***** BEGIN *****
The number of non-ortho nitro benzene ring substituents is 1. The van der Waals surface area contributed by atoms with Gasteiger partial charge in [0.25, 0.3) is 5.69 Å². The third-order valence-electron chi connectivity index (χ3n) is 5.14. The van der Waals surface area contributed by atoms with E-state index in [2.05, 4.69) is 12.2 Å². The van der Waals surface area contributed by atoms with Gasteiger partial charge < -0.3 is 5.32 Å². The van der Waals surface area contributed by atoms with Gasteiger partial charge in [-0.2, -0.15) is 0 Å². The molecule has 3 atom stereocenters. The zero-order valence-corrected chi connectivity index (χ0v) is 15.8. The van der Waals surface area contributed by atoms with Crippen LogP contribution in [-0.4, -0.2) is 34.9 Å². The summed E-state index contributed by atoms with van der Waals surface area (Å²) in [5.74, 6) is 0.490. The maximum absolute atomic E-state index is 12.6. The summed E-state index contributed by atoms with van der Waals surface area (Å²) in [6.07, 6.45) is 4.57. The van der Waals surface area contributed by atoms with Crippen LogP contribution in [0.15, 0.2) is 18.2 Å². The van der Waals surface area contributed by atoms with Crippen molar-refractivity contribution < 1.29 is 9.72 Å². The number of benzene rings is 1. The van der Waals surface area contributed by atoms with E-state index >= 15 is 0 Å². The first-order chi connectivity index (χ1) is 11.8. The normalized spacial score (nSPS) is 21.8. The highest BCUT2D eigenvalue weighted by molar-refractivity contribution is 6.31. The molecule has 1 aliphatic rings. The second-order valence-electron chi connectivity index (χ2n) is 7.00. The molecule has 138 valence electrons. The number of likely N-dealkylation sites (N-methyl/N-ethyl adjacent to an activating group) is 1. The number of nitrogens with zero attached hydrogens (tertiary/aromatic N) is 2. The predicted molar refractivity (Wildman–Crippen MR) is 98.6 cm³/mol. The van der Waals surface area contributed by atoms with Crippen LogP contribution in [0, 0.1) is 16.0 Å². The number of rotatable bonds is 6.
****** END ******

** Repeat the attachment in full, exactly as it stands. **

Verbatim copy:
The number of non-ortho nitro benzene ring substituents is 1. The van der Waals surface area contributed by atoms with Gasteiger partial charge in [0.25, 0.3) is 5.69 Å². The third-order valence-electron chi connectivity index (χ3n) is 5.14. The van der Waals surface area contributed by atoms with E-state index in [2.05, 4.69) is 12.2 Å². The van der Waals surface area contributed by atoms with Gasteiger partial charge < -0.3 is 5.32 Å². The van der Waals surface area contributed by atoms with Gasteiger partial charge in [-0.2, -0.15) is 0 Å². The molecule has 3 atom stereocenters. The zero-order valence-corrected chi connectivity index (χ0v) is 15.8. The van der Waals surface area contributed by atoms with Crippen LogP contribution in [-0.4, -0.2) is 34.9 Å². The summed E-state index contributed by atoms with van der Waals surface area (Å²) in [5.74, 6) is 0.490. The maximum absolute atomic E-state index is 12.6. The summed E-state index contributed by atoms with van der Waals surface area (Å²) in [6.07, 6.45) is 4.57. The van der Waals surface area contributed by atoms with Crippen LogP contribution in [0.15, 0.2) is 18.2 Å². The van der Waals surface area contributed by atoms with Crippen molar-refractivity contribution < 1.29 is 9.72 Å². The number of benzene rings is 1. The van der Waals surface area contributed by atoms with E-state index >= 15 is 0 Å². The first-order chi connectivity index (χ1) is 11.8. The normalized spacial score (nSPS) is 21.8. The highest BCUT2D eigenvalue weighted by molar-refractivity contribution is 6.31. The molecule has 1 aliphatic rings. The second-order valence-electron chi connectivity index (χ2n) is 7.00. The molecule has 138 valence electrons. The number of likely N-dealkylation sites (N-methyl/N-ethyl adjacent to an activating group) is 1. The number of nitrogens with zero attached hydrogens (tertiary/aromatic N) is 2. The predicted molar refractivity (Wildman–Crippen MR) is 98.6 cm³/mol. The van der Waals surface area contributed by atoms with Crippen LogP contribution in [0, 0.1) is 16.0 Å². The number of rotatable bonds is 6.